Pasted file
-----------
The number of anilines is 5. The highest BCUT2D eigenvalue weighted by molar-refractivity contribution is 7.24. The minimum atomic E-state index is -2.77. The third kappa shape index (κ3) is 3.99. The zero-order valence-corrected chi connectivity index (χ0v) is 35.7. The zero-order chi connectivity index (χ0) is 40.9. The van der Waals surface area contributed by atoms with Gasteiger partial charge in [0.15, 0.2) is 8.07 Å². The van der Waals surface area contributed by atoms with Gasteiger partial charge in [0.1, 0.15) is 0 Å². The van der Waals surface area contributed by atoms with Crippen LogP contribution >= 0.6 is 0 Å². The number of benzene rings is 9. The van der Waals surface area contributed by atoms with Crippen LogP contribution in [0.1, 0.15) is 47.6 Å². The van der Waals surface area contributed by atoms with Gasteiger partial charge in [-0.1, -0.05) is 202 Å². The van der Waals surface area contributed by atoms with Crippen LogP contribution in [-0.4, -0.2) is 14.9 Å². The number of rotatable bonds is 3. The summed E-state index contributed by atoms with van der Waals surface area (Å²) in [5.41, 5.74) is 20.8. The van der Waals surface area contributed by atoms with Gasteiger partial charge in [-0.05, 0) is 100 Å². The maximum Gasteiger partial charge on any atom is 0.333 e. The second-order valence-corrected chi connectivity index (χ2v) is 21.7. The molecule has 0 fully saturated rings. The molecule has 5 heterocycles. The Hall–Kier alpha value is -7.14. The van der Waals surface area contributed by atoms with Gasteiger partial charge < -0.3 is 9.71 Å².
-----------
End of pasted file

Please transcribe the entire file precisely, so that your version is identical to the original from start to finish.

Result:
The number of anilines is 5. The highest BCUT2D eigenvalue weighted by molar-refractivity contribution is 7.24. The minimum atomic E-state index is -2.77. The third kappa shape index (κ3) is 3.99. The zero-order valence-corrected chi connectivity index (χ0v) is 35.7. The zero-order chi connectivity index (χ0) is 40.9. The van der Waals surface area contributed by atoms with Gasteiger partial charge in [0.15, 0.2) is 8.07 Å². The van der Waals surface area contributed by atoms with Gasteiger partial charge in [0.1, 0.15) is 0 Å². The van der Waals surface area contributed by atoms with Crippen LogP contribution >= 0.6 is 0 Å². The number of benzene rings is 9. The van der Waals surface area contributed by atoms with Crippen LogP contribution in [0.1, 0.15) is 47.6 Å². The van der Waals surface area contributed by atoms with Gasteiger partial charge in [-0.1, -0.05) is 202 Å². The van der Waals surface area contributed by atoms with Crippen LogP contribution in [-0.4, -0.2) is 14.9 Å². The number of rotatable bonds is 3. The summed E-state index contributed by atoms with van der Waals surface area (Å²) in [5.41, 5.74) is 20.8. The van der Waals surface area contributed by atoms with Gasteiger partial charge in [-0.05, 0) is 100 Å². The maximum Gasteiger partial charge on any atom is 0.333 e. The second-order valence-corrected chi connectivity index (χ2v) is 21.7. The molecule has 0 fully saturated rings. The molecule has 5 heterocycles. The Hall–Kier alpha value is -7.14. The van der Waals surface area contributed by atoms with Gasteiger partial charge < -0.3 is 9.71 Å².